As a health researcher and director of Te Rōpū Rangahau Hauora a Eru Pōmare at the University of Otago, Wellington (UOW), Bridget Robson (Ngāti Raukawa) says one of her key goals and that of the centre, is to demystify statistics, showing them for what they are – “a powerful tool for all Māori”.
Te Rōpū Rangahau Hauora a Eru Pōmare (the Eru Pōmare Māori Health Research Centre) was set up to do research by and for Māori and to train Māori in a variety of research methodologies. Bridget, (who is also UOW Associate Dean Māori and a Senior Research Fellow) says much of the research focus is on unveiling reasons for disparities in health between Māori and non-Māori.
“Good health requires access to good living conditions as well as high quality health care,” Bridget says. “If you want to address disparity, or a lack of equity, you have to monitor, gathering data, following the numbers. It’s important to count Māori properly and we push for good quality ethnicity data in every area we work in. In the 1990s we supported having the ethnicity question on birth and death registrations matched up to the census form to get the right numerator and denominator, good data. We then worked with primary health care organisations and hospitals to improve the quality of their data.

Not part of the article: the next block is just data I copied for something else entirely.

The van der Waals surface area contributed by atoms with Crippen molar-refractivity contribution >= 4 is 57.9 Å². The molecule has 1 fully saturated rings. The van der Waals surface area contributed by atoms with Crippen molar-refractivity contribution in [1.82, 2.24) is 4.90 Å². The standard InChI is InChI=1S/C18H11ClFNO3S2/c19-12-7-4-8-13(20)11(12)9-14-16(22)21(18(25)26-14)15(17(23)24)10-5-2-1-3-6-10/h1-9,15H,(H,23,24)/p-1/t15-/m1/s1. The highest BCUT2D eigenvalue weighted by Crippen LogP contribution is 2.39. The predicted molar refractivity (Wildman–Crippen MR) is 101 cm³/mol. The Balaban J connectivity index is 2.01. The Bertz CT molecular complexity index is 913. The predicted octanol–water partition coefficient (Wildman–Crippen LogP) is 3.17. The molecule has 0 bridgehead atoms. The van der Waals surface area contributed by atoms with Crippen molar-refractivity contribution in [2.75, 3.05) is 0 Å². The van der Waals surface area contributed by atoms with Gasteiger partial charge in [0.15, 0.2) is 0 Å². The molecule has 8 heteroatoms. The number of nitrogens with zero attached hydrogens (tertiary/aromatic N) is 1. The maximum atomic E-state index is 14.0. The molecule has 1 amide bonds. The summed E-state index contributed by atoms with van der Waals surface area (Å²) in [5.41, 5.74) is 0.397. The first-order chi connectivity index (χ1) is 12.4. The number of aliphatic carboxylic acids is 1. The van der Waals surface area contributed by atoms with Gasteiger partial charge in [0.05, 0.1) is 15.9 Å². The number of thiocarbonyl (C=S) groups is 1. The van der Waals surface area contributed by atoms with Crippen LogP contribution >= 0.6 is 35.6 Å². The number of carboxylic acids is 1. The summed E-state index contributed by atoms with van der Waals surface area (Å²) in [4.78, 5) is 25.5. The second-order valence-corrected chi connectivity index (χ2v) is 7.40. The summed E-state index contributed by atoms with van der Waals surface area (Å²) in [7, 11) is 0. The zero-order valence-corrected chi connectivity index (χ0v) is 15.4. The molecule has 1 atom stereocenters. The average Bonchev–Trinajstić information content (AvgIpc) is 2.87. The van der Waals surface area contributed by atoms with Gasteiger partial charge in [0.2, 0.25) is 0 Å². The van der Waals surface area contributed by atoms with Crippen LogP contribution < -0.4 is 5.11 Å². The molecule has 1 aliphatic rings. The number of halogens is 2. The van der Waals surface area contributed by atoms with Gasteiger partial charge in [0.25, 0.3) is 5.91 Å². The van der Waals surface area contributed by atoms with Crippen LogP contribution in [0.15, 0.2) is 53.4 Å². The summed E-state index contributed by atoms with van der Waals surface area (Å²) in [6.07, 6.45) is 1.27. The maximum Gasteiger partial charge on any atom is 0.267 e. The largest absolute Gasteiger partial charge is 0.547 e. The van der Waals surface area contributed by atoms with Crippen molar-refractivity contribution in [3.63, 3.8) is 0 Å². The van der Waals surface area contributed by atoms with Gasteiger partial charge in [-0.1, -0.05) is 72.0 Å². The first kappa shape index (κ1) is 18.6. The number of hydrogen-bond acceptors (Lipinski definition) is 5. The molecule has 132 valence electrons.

“It is good for Māori if we have control of how statistics about Māori are produced and talked about, working against negative framing of Māori. My focus now is to try and improve the way we can be responsive to and influential on policy for Māori service within the health sector in particular. We are working with Breast Screen Aotearoa who are using data to improve the numbers of Māori women being screened for breast cancer. We’re also amassing Māori health details for individual District Health Boards and those advocating for Māori health priorities in their local areas. They need to know what’s happening in their community to know what they need to do.”
Since the 1990s Bridget has been also involved The Mauri Tangata longitudinal study. Focused around the closures of the Whakatu Freezing Works (1986) and the Tomoana Freezing Works (1994) the study looks at the long term effect of unemployment on health within a community.
Bridget is also working on several projects led by Māori researchers outside of the Centre.
Together with UOW Women’s Health Research Centre’s Dr Bev Lawton (Ngāti Porou) Bridget is investigating women/child health with a focus on young Māori mums, gestational diabetes and uterine cancer. With Bernadette Jones and Dr Tristram Ingham of Otago’s Wellington Asthma Allergy & Respiratory Research Group, she is looking at Māori and respiratory disease.